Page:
Here’s another picture of my little Princess Tessa! She was a little nervous coming out of her cage for a photoshoot, but I’ll continue to work with her.
A couple of weeks ago I entered the shelter on a Sunday morning, making my rounds to all the cat cages and making sure everyone was okay. In the office of our shelter, we have smaller stainless steel cages. Typically, we use these as a “quarantine” area for new cats entering the shelter. I’ve noticed that the smallness of the space doesn’t overwhelm a newcomer so much. The stainless steel is also easier to disinfect. Most of this year these cages have been empty on days that I volunteer. New cats were quickly taken to the vet to get tested and checked, thus they found themselves a larger cage quicker. However, we are completely overwhelmed right now with kitties. These cages fill quickly now. That morning I heard hissing from the top leftmost cage. I opened the door to find a terrified black cat.
This cat was Blaze. He had himself trapped behind his litter box. After his initial hissing, Blaze started meowing at me. It wasn’t the type of meow that said, “Hey, how’s it going? Nice to meet ya.” His meow was one of distress. I read his cage card to see if anything was the matter physically with him that I couldn’t detect visually. Healthy as they come. Blaze’s meowing had me a little unnerved.
I gave Blaze a few deep blinks before sticking my hand in his cage. When he returned the blinks and started purring, I put my hand halfway in his cage. Blaze met my hand to smell it. Then he rubbed his cheek against me. I started to give him cheek scratches and continued the deep blinks. I spoke softly to him, in which he responded well. I knew he would be okay once Blaze showed me his belly.
Later that morning I spoke to Marge. She told me his history, which goes a little something like this:
Blaze was frequenting the streets in a bad area of Paterson. A good Samaritan had been watching him for several weeks. One day, a group of vile kids ganged up on Blaze. They tried breaking his legs because of the color of his fur. The good Samaritan intervened, rescuing Blaze. She kept Blaze as long as she could with her other cats. She was living in an abandoned building with the cats. One of the females, Bubbles, suffered complications while giving birth, so she called START II. She was no longer able to care for all of the cats and asked START II to help find them homes. We did. Blaze had not suffered any major injuries from horrible experience on the street.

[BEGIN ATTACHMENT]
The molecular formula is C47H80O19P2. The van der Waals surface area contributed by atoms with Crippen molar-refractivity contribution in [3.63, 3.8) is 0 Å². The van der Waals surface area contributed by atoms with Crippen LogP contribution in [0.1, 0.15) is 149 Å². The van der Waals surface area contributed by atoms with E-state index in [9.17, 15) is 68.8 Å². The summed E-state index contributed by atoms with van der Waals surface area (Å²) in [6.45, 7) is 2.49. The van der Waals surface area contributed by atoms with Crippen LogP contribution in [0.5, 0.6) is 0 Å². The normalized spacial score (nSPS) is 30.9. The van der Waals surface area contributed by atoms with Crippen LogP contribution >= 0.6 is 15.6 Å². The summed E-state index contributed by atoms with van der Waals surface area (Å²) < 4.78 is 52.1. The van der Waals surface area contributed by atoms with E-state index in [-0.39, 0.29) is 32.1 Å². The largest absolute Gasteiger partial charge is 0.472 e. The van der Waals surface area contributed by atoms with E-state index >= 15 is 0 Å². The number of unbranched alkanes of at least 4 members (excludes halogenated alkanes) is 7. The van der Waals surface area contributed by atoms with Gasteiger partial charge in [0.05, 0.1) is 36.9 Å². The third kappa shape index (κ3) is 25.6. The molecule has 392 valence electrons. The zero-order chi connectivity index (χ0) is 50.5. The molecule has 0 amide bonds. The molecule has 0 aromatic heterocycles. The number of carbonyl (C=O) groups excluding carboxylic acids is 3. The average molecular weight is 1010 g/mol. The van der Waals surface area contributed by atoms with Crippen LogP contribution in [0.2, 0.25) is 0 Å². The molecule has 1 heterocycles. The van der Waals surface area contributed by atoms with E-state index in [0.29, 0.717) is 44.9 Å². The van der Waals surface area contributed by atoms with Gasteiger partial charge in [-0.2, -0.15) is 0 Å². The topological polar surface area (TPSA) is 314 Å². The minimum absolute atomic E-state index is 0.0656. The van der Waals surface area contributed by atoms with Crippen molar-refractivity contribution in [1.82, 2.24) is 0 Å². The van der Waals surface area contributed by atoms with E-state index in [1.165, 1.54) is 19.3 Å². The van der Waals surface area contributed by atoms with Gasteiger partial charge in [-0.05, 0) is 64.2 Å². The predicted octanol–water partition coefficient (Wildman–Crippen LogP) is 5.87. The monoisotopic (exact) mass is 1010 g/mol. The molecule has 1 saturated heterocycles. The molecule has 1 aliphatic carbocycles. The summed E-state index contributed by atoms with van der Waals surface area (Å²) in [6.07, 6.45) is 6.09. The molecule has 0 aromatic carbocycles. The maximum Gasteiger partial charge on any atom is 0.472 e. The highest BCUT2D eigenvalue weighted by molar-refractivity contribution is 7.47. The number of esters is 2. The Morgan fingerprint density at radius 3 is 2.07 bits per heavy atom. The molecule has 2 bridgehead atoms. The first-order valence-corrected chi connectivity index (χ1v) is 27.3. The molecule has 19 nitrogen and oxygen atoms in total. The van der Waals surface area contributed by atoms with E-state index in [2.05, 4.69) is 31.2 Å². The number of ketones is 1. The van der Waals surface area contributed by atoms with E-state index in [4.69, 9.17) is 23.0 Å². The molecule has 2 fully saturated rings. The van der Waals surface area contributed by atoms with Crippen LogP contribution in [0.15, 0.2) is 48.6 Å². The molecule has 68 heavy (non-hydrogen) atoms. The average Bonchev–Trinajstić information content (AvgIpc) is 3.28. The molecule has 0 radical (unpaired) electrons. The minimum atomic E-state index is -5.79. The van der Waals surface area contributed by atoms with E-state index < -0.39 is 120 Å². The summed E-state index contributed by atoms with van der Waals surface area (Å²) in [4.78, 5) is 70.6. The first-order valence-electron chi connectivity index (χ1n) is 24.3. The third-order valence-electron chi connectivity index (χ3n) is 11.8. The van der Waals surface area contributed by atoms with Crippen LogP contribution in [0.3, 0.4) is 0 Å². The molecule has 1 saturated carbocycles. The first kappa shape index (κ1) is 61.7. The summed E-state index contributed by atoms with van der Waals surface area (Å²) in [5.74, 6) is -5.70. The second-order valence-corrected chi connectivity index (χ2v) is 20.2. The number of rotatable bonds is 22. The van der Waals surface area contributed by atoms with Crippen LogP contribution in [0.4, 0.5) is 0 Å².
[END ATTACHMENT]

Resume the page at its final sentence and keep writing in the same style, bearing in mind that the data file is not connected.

The following day (Monday) I was at the shelter again. Blaze was still distressfully meowing from his cage. When I checked on him, he was in the same position behind the litter box. We went through our Sunday morning ritual. This time Blaze came a little closer to the front. He had feces caked to his fur near his thigh. I moved his litter box and saw that he wasn’t using it, but, rather, was going all over himself. I cleaned him up and let Jodi know. We both felt really bad that he was having a hard time adjusting. To make sure he ate, we placed his food and water near the back of the cage with him.
On Wednesday I was at the shelter again. Luckily, Blaze began using the litter box. He still was meowing like crazy. Blaze started meowing more when we walked away from his cage. Kinda like he was suffering from separation anxiety. Jodi started telling me about when she picked up Blaze and Bubbles (she had just gotten out of kitty hospital, after she had an emergency procedure), they were really friendly together. Then it clicked. Jodi wondered if he was missing his pal, Bubbles. Both of us transferred Bubbles into a huge condo cage. She didn’t mind the extra room. We tried getting Blaze, but he wouldn’t let us pick him up. We weren’t going to give up though.
Thursday afternoon I received a text message with a picture from Jodi. Blaze’s transfer to Bubble’s cage was a success!
By the time Sunday rolled around, Blaze was a completely different cat. He socialized with everyone, took strolls out of his cage, ate throughout the day, and played with kittens. He was being a normal cat again. Blaze followed Mona and me around everywhere.